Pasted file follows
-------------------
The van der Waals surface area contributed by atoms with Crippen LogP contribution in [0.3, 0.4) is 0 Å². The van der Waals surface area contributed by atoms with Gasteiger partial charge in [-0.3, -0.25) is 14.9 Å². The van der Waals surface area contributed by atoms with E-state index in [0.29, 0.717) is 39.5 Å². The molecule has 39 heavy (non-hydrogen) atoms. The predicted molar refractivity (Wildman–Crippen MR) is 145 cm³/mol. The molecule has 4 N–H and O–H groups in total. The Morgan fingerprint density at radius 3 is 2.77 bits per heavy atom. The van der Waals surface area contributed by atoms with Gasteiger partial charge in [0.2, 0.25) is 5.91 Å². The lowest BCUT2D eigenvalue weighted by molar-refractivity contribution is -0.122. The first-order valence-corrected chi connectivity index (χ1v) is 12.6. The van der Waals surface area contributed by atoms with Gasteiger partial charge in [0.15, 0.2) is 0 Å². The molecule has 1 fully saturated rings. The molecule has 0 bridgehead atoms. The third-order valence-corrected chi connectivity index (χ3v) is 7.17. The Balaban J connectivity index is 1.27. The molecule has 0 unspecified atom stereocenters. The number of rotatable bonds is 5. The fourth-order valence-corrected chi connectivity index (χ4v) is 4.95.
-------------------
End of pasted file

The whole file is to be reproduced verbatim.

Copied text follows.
The van der Waals surface area contributed by atoms with Crippen LogP contribution in [0.3, 0.4) is 0 Å². The van der Waals surface area contributed by atoms with Gasteiger partial charge in [-0.3, -0.25) is 14.9 Å². The van der Waals surface area contributed by atoms with E-state index in [0.29, 0.717) is 39.5 Å². The molecule has 39 heavy (non-hydrogen) atoms. The predicted molar refractivity (Wildman–Crippen MR) is 145 cm³/mol. The molecule has 4 N–H and O–H groups in total. The Morgan fingerprint density at radius 3 is 2.77 bits per heavy atom. The van der Waals surface area contributed by atoms with Gasteiger partial charge in [0.2, 0.25) is 5.91 Å². The lowest BCUT2D eigenvalue weighted by molar-refractivity contribution is -0.122. The first-order valence-corrected chi connectivity index (χ1v) is 12.6. The van der Waals surface area contributed by atoms with Gasteiger partial charge in [0.15, 0.2) is 0 Å². The molecule has 1 fully saturated rings. The molecule has 0 bridgehead atoms. The third-order valence-corrected chi connectivity index (χ3v) is 7.17. The Balaban J connectivity index is 1.27. The molecule has 0 unspecified atom stereocenters. The number of rotatable bonds is 5. The fourth-order valence-corrected chi connectivity index (χ4v) is 4.95.